The world of retirement planning faces major changes in April when the Department of Labor’s new fiduciary rules will take effect. 

The new rules, which have been challenged in court and in Congress, require investment advisors to act in a client’s best interest rather than under the current less stringent “suitability standard” when marketing products to clients.

But the new regulations are nothing new for Drew K. Horter, founder and chief investment strategist with Horter Investment Management LLC, in Symmes Township.

Horter’s approach, honed through several market downturns during his years in the investment business, is focused on offering clients less volatile choices.

“We don’t like risk. We don’t like going backwards [in asset value],” he says. “ So, we’ll never make you rich but our tactical portfolios allow us to take you to cash or to make money if interest rates go up,” he says.

Over the last several years, Horter’s firm has experienced explosive growth by offering his low-risk, low volatility investment approach through an expanding national network of affiliated advisors.

Horter now has 360 investment advisors working as independent contractors with his firm and the firm’s assets under management has grown from $90 million in 2010 to just shy of $1.1 billion today.

Horter, who has been in the investment business for 34 years, has been using a more conservative approach since the late 1980s. The turning point was Black Monday in October 1987 when stock markets around the world crashed.

“We had clients losing 22 percent of their investments and we were selling 8.5 percent load mutual funds, so all of a sudden we had clients down 30 percent,” he says. “We said, ‘We’re not going to do this anymore.’”

Horter, who graduated from the University of Cincinnati with a degree in political science and business, obtained certification as a Chartered Financial Planner and began offering fee-based services to his clients.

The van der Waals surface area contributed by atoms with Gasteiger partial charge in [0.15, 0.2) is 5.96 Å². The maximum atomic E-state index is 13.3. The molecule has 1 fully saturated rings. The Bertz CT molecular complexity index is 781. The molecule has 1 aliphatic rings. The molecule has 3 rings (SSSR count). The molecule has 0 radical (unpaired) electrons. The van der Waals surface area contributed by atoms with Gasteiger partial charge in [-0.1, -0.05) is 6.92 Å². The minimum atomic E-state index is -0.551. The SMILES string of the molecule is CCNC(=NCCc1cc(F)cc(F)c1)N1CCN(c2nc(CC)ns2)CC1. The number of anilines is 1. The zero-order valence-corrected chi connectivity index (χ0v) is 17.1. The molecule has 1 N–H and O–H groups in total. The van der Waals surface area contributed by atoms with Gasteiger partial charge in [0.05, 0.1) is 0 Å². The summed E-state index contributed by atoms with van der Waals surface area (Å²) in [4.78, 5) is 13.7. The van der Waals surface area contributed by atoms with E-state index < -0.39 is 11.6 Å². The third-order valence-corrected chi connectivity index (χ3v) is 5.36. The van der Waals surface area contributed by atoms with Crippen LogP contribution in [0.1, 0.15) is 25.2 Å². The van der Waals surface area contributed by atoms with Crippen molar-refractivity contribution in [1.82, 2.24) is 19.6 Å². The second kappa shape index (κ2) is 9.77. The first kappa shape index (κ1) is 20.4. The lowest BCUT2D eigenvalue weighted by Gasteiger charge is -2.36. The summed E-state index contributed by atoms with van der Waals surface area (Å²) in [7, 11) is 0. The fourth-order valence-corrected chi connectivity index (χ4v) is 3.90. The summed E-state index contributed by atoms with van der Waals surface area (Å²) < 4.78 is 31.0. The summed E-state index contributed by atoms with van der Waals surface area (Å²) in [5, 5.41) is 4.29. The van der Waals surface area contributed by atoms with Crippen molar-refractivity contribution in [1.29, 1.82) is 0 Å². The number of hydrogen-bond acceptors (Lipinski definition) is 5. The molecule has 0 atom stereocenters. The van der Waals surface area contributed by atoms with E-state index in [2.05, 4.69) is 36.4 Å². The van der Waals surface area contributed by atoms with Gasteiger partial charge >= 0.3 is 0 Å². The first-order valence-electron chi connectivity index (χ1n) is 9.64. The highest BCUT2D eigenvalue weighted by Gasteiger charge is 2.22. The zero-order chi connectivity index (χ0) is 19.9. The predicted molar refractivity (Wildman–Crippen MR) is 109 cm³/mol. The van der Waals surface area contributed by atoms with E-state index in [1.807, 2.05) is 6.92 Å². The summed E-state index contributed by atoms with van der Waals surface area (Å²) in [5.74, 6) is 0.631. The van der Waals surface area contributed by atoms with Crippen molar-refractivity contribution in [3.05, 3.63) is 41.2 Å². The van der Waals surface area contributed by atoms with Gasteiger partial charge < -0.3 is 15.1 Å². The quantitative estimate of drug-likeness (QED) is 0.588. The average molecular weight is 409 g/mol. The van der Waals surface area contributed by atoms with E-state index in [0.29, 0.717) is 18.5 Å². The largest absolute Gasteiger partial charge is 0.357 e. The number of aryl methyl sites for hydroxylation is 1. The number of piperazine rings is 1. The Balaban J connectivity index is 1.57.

“It was a tough change to go to fees over time versus getting a big commission up front,” he says, “But it was the right thing to do.”

Horter launched his own registered investment advisory in 1991 and over the last nine years has focused on seeking equity market returns while attempting to avoid the volatility of the stock and bond markets.

Offering his approach to other investment advisors has fueled Horter’s national growth.

“We see more opportunity for us to grow as brokers don’t know what to do with their practice or how to transition to a fiduciary standard,” he says.

Recently, the firm expanded into a larger, $5 million building on Montgomery Road in Sycamore Township, which will serve as the firm’s national headquarters. It’s a short distance from the Symmes Township office, which now focuses on the firm’s Cincinnati clients. 

A key feature of the new 25,000-square-foot building is a 40-seat multi-purpose room for training Horter’s advisors and to launch what he calls Horter University to teach high school and college students about asset investing.

“We want to give them enough knowledge so they can say, ‘I’ve learned this about investing and this is my preference,’” he says.